Part of the ceiling came crashing down onto the rails on Sunday evening. No one was injured, but it could have been disasterous.
"This could have killed somebody," Mayor Bloomberg said earlier today. "Fortunately, it did not."
Repair work to remove debris and any remaining loose brick from the architectural façade of the ceiling at the station is proceeding around the clock, officials said.
Before trains can resume operating through the 181st Street station, a contractor must build a protective barrier that will stretch across the track bed and platform in the area of the arched portion of the historic ceiling, which partially collapsed on Sunday evening.
Once the barrier is built, the contractor will use it as a work platform to carefully remove any remaining loose bricks and began the repair process. Given the landmark status of the station, officials said the restoration has to be done with sensitivity to preservation requirements.
MTA does not anticipate resuming 1 service until this weekend.
Despite claims to the contrary, NYC Transit said it was keenly aware that the ceiling was in need of repair and restoration.
A plan was already in place and the awarding of a construction contract is planned for early 2010.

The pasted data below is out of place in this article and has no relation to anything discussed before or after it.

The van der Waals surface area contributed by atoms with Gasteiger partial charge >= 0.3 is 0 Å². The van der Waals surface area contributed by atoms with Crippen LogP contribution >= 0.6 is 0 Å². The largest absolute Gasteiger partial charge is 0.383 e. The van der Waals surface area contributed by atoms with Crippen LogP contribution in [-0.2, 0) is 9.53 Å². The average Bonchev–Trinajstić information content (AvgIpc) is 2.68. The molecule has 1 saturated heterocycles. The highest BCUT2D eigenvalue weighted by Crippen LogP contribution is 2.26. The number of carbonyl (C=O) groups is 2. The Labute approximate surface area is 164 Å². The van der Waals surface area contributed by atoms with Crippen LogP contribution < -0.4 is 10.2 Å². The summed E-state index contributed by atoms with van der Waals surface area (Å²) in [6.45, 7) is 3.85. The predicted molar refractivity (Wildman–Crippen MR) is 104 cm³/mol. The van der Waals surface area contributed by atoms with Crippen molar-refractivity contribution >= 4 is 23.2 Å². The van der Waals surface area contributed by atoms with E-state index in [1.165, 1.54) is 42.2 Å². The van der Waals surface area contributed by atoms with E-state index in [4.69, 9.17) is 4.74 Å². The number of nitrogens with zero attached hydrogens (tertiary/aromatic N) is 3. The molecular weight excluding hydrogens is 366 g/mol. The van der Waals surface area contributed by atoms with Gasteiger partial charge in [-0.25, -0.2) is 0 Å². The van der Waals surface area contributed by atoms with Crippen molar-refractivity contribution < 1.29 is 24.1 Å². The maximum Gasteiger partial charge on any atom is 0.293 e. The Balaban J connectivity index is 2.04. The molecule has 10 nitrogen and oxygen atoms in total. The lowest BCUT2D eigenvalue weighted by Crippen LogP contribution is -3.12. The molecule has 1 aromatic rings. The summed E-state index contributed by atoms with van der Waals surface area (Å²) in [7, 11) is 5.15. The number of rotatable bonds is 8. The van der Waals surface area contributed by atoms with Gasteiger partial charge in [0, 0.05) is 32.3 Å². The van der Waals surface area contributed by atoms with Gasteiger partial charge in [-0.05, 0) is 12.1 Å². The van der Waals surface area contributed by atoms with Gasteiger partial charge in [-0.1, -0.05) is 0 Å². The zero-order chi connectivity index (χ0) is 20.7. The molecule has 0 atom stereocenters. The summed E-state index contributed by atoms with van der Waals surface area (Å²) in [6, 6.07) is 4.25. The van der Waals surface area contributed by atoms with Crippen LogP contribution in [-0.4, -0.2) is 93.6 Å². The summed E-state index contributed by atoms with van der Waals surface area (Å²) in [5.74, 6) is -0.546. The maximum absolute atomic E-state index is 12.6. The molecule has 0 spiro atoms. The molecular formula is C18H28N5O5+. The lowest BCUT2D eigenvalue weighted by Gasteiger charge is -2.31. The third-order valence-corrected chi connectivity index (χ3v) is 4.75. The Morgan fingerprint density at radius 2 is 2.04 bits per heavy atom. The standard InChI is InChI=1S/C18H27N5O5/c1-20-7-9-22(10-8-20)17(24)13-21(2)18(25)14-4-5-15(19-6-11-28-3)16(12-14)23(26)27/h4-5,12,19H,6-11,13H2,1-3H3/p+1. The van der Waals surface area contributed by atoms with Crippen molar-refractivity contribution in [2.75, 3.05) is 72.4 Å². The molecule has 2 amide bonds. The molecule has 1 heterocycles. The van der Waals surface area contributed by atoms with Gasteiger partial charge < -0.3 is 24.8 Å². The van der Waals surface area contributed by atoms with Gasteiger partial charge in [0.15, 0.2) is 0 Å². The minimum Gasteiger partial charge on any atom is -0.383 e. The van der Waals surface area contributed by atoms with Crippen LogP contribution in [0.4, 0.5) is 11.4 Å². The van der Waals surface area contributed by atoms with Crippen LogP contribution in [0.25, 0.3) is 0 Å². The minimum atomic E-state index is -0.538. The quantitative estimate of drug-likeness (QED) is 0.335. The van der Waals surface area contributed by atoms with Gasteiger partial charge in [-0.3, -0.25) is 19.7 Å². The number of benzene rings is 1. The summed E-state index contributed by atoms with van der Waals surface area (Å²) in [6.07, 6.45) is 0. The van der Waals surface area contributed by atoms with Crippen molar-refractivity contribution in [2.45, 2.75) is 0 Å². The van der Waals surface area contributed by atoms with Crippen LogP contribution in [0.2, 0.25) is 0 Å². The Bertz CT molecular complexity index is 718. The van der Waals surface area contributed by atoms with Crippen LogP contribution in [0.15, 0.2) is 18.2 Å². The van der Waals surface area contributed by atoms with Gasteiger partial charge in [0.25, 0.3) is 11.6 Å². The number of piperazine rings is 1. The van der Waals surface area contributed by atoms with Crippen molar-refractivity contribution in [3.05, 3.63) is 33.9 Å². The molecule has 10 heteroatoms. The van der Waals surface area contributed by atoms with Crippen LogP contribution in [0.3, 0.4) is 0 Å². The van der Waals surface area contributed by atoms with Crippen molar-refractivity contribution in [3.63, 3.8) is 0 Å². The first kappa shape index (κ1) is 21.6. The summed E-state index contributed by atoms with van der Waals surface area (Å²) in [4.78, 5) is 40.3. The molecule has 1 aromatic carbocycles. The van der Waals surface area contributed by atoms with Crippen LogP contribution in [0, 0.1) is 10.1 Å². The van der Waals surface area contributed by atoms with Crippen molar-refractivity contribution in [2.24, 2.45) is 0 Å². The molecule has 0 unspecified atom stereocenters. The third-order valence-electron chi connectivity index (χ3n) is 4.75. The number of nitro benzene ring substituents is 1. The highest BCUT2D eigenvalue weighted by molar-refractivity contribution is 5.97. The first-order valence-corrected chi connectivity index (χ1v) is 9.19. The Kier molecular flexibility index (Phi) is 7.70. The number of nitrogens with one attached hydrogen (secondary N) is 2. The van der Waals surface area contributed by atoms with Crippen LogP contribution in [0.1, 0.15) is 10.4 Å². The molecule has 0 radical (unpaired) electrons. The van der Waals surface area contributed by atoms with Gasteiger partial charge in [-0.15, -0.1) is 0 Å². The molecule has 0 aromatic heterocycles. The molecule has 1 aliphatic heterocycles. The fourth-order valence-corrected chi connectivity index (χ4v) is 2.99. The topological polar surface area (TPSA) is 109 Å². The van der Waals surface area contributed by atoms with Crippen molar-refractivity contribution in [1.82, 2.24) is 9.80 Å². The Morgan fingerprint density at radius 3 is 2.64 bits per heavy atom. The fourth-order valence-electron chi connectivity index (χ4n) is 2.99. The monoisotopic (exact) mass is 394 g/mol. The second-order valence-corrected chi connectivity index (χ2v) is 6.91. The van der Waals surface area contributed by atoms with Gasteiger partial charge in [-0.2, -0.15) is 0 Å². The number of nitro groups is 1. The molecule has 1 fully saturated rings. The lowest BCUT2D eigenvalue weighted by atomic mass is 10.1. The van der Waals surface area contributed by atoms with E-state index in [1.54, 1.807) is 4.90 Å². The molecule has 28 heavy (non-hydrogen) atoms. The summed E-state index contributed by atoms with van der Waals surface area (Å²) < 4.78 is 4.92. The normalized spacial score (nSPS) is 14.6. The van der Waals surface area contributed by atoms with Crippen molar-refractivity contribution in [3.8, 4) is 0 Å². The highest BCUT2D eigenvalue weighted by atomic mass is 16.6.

Two other stations (168th Street 1 and 181st Street on the A) have a similar design, but only 168th Street features a brick ceiling. The consultant contract for the 181st Street ceiling will be expanded to include inspection of the 168th Street station as well.
Officials noted that all NYC Transit tunnels and elevated structures are inspected on a yearly basis.
Travel Advisories as issued by MTA
Customers in Upper Manhattan who can use the A Line at stations between 207th Street and 168th Street are strongly urged to do so in order to avoid overcrowding on the 1 Line during both the morning and evening rush hour periods. Until further notice, 1 train service will continue to operate in two sections, with a FREE shuttle bus in operation between affected stations in Upper Manhattan:
Additional Transit personnel will be on hand at both the 168th Street and Dyckman Street stations on the 1 line to assist customers with travel information. This suspension in service will continue to have an impact on wheelchair customers who rely on the 1 train. Those customers are advised to do the following:
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